FINAL GAME TABLEAU AND SCORING
After five more cards and a number of Skill cards that let me keep cycling new Species into The Field, I still don’t quite end up with exactly the cards I sought, but my final tableau is pretty good nonetheless:
Here’s where things get complicated. The score is calculated by the value of each row plus the value of each column plus the number of objectives completed, plus the number of remaining Synergy tokens (divided by three). Each research token adds a point for that card and keystone species multiply the value. Ready?
Row 1 = 4 points for 1,2,3,4 sequence x2 for a keystone species (the Beaver) = 8 points Row 2 = 2 points for the 4,3 sequence + 1 for the research token = 3 points Row 3 = 3 points for the 3,4,5 sequence + 2 for research tokens x2 for keystone species (Wolf) = 10 points Row 4 = 2 points for the 2,3 sequence = 2 points Col 1 = 3 points for the 4,3,2 sequence + 1 for the research token = 4 points Col 2 = 2 points for the 2,3 sequence x2 for the keystone species = 4 points Col 3 = 0 points Col 4 = 3 points for the 4,3,2 sequence x2 for the keystone species = 6 points Objectives met = all four = 24 points Synergy = 15 points = 5 points TOTAL SCORE = 66 points.
The goal of the first solo challenge is to exceed 50 points, which I won handily with my tableau and final score. Indeed, the only way I could have a higher score would be if I focus on rows and columns.
The scoring is tedious and given the rich and complex patterns of the cards and iconography, it’s easy to get confused. In particular, the first few times I played I got habitats confused when comparing my tableau with the objective card patterns: While they’re all attractive, simpler and more obviously different designs would help the gameplay and avoid end-of-game frustration as you realize that you haven’t matched all the criteria required.
The biggest frustration was what I call the Mille Bourne problem, however, where you are waiting, and waiting, and waiting for a card so you can complete a sequence. The cards are evenly distributed between 1 and 5, but somehow I always found myself without a specific value showing up for a dozen or more species reveals. That turns out to be the most important purpose of the Skill tiles; the ability to sweep uninteresting cards off The Field so that hopefully better ones can appear and be utilized. Other reviewers complain that this characteristic is even more glaring in a multi-player game, but I have only played Keystone: North America in solo mode so cannot confirm.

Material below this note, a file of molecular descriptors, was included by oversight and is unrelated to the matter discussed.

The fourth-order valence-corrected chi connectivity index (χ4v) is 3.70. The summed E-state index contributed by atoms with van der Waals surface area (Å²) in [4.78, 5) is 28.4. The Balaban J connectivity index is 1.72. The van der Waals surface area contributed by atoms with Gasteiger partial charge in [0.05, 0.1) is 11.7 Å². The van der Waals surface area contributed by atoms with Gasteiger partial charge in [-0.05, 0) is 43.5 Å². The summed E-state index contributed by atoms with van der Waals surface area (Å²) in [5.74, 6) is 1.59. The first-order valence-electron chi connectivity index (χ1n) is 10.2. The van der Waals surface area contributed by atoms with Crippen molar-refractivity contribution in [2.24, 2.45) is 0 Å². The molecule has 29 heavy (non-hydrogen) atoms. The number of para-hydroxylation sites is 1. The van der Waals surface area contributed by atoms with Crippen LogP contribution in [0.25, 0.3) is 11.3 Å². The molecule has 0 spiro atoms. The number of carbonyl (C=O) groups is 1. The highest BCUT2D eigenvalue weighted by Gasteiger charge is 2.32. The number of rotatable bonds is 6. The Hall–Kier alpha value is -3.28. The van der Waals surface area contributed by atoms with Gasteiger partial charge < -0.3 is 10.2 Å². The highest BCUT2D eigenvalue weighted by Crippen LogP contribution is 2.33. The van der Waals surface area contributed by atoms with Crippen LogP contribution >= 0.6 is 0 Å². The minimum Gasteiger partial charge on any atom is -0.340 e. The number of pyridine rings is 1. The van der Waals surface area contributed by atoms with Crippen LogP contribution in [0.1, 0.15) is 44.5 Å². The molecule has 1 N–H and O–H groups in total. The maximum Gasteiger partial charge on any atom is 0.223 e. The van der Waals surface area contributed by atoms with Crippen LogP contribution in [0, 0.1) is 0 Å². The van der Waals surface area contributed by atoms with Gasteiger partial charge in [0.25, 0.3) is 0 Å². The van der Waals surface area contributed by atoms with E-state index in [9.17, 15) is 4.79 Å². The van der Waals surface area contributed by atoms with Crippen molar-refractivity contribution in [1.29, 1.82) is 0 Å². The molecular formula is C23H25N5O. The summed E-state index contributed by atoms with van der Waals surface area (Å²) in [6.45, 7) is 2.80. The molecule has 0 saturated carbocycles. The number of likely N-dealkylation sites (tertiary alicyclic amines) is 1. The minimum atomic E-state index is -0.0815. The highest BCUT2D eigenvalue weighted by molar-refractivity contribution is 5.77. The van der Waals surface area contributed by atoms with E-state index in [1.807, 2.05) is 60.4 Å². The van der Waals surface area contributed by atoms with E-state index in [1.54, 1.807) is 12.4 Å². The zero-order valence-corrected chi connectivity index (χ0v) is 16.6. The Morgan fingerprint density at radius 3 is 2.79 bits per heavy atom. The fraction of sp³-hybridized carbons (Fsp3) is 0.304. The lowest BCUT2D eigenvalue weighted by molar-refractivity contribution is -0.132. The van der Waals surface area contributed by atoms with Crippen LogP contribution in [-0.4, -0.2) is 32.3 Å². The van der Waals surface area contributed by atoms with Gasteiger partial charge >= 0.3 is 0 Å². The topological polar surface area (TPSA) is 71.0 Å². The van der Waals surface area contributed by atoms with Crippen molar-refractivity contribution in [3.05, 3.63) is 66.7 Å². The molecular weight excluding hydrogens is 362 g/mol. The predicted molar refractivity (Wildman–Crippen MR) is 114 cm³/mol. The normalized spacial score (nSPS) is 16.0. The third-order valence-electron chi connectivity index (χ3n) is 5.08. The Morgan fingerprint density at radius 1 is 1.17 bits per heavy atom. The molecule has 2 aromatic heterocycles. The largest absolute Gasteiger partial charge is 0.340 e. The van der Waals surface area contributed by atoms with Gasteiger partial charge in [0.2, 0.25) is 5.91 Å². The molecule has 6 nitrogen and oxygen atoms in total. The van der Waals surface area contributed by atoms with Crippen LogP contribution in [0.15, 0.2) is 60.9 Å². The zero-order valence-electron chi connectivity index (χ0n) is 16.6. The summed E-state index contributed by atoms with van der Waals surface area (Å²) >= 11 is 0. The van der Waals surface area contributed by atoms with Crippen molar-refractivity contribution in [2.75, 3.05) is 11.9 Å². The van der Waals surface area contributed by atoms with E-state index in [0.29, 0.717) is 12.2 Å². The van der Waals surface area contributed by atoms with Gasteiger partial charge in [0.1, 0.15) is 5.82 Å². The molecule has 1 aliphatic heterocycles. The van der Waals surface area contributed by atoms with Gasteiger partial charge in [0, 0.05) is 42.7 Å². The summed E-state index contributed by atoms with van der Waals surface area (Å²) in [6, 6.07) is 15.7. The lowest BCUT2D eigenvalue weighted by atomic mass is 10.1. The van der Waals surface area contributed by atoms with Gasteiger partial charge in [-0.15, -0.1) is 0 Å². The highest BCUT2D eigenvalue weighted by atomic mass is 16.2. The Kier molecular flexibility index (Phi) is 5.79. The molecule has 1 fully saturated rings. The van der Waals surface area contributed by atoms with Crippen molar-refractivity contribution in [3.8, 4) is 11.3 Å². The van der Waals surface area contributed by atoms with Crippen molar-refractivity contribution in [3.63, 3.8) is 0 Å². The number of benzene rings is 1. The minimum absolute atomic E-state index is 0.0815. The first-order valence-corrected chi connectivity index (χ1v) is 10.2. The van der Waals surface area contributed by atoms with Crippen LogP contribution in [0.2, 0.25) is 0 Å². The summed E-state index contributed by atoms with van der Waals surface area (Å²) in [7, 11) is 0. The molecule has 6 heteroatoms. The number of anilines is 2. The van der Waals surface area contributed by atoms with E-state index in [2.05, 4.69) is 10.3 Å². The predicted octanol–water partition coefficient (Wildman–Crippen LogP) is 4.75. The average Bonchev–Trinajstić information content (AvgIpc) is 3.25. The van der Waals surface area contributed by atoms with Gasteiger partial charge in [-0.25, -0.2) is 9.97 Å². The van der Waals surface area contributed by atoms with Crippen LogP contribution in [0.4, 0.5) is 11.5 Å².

As a solo game, even with these issues, it’s an interesting puzzle game that rewards methodical planning, with sufficient luck involved that you never know if you’re going to attain your goals or end up with a single card that stymies everything. The graphics are beautiful, but too colorful, and combined with the playmat and the painted tableau player mat, it’s a bit overwhelming and needlessly complex. This is one of the few games I’ve played where I think that the Deluxe Edition additions might actually deter from gameplay and overall player comprehension. Your mileage, as they say, may well vary.
Keystone: North America, 1-4 players, approximately 30-45 minutes/player, from Rose Gauntlet Entertainment. $45.00 for the Standard Edition, $65.00 for the Deluxe Edition.
Disclosure: Rose Gauntlet Entertainment sent me a copy of Keystone: North America in return for this candid review.